Why Alzheimer’s May Be Tougher to Spot in Women

(Serena Gordon, HealthDay News)  If your memory starts slipping, your gender may play a role in whether or not you are diagnosed with Alzheimer’s disease, a new study suggests.

How? Women excel in a skill called verbal memory — the ability to learn and remember verbal information such as stories or grocery lists.

At the moment, tests to detect Alzheimer’s disease rely heavily on measuring this skill, the study authors explained, which means some women may appear normal when they already have the memory-draining disease.

“About 10 percent of women originally diagnosed as normal were shown to meet the criteria for Alzheimer’s disease,” said study author Pauline Maki, a professor of psychiatry and psychology at the University of Illinois at Chicago.

“Conversely, we found that there were about 10 percent of men who were reclassified as not having Alzheimer’s disease. These findings suggest it’s important to pay attention to sex differences to improve the diagnostic accuracy for women and for men,” Maki said.

Alzheimer’s disease is a type of dementia that causes difficulties with memory, thinking and behavior.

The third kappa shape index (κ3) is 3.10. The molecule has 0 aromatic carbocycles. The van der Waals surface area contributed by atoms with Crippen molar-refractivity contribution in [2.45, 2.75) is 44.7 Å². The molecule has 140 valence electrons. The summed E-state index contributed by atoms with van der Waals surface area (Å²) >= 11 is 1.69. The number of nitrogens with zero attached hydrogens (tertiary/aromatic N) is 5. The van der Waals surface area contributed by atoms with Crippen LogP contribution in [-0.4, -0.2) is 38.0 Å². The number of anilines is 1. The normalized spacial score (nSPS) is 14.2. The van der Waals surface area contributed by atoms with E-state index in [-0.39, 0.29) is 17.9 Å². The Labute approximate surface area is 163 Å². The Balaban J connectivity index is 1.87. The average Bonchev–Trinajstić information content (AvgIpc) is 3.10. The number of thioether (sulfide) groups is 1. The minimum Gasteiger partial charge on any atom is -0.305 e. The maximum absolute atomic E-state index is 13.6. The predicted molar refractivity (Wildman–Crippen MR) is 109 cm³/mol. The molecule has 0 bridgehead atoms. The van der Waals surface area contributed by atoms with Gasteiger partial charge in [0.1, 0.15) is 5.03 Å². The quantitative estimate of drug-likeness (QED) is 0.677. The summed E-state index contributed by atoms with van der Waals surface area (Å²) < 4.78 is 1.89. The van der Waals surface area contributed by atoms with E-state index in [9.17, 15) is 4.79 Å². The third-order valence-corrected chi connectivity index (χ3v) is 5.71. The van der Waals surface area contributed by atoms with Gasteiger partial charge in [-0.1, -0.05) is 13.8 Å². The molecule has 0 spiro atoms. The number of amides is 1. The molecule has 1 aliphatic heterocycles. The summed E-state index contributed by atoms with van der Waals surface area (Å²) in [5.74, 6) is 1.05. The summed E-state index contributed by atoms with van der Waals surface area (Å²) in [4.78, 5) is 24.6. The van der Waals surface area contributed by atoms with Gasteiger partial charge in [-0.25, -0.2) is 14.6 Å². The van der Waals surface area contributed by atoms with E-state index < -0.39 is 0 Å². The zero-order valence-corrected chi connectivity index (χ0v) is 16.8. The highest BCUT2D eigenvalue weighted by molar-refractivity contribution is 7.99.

Right now, almost 6 million Americans have Alzheimer’s. By 2050, that number is expected to hit 14 million, according to the Alzheimer’s Association.

Maki said that women have a lifelong advantage in verbal memory, and that’s due to the hormone estrogen.

She said when younger women must have their ovaries removed, causing a sharp decline in estrogen, there’s also a sharp decline in verbal memory.

Verbal memory is also affected during menopause, when estrogen levels drop naturally. Maki said the brain typically learns to compensate and actually produces its own estrogen, which helps to preserve verbal memory.

“That verbal memory reserve gives women an advantage in maintaining memory functioning despite having Alzheimer’s pathology in the brain,” she said … Read the full story at US News.